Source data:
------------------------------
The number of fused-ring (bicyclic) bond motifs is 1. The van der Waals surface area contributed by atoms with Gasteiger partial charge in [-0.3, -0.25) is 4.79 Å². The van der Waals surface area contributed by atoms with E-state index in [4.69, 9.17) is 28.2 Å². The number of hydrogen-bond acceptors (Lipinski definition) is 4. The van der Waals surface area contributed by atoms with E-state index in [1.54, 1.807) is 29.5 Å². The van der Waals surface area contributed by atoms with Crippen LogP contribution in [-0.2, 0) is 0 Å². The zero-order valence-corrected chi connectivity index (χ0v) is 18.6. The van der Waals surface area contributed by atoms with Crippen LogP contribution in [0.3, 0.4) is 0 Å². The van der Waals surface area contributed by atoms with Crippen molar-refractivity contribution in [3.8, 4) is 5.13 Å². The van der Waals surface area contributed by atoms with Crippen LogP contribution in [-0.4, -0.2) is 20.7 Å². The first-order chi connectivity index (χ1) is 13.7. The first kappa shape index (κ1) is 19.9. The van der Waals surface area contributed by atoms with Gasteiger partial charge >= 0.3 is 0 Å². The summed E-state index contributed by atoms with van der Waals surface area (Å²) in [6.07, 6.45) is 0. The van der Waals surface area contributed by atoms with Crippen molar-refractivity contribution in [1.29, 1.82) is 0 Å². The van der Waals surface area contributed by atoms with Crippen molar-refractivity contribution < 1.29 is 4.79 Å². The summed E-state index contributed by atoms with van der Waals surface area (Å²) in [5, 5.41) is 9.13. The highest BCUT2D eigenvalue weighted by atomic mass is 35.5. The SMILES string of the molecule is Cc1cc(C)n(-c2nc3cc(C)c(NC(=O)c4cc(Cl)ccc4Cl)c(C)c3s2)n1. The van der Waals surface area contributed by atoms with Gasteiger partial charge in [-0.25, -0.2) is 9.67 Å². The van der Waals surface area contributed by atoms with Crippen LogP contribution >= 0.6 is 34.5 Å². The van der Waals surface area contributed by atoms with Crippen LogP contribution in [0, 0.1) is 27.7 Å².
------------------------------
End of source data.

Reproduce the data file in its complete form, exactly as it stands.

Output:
The number of fused-ring (bicyclic) bond motifs is 1. The van der Waals surface area contributed by atoms with Gasteiger partial charge in [-0.3, -0.25) is 4.79 Å². The van der Waals surface area contributed by atoms with E-state index in [4.69, 9.17) is 28.2 Å². The number of hydrogen-bond acceptors (Lipinski definition) is 4. The van der Waals surface area contributed by atoms with E-state index in [1.54, 1.807) is 29.5 Å². The van der Waals surface area contributed by atoms with Crippen LogP contribution in [-0.2, 0) is 0 Å². The zero-order valence-corrected chi connectivity index (χ0v) is 18.6. The van der Waals surface area contributed by atoms with Crippen LogP contribution in [0.3, 0.4) is 0 Å². The van der Waals surface area contributed by atoms with Crippen molar-refractivity contribution in [3.8, 4) is 5.13 Å². The van der Waals surface area contributed by atoms with Crippen LogP contribution in [-0.4, -0.2) is 20.7 Å². The first-order chi connectivity index (χ1) is 13.7. The first kappa shape index (κ1) is 19.9. The van der Waals surface area contributed by atoms with Gasteiger partial charge >= 0.3 is 0 Å². The summed E-state index contributed by atoms with van der Waals surface area (Å²) in [6.07, 6.45) is 0. The van der Waals surface area contributed by atoms with Crippen molar-refractivity contribution in [1.29, 1.82) is 0 Å². The van der Waals surface area contributed by atoms with Crippen molar-refractivity contribution < 1.29 is 4.79 Å². The summed E-state index contributed by atoms with van der Waals surface area (Å²) in [5, 5.41) is 9.13. The highest BCUT2D eigenvalue weighted by atomic mass is 35.5. The SMILES string of the molecule is Cc1cc(C)n(-c2nc3cc(C)c(NC(=O)c4cc(Cl)ccc4Cl)c(C)c3s2)n1. The van der Waals surface area contributed by atoms with Gasteiger partial charge in [-0.25, -0.2) is 9.67 Å². The van der Waals surface area contributed by atoms with Crippen LogP contribution >= 0.6 is 34.5 Å². The van der Waals surface area contributed by atoms with Crippen LogP contribution in [0, 0.1) is 27.7 Å².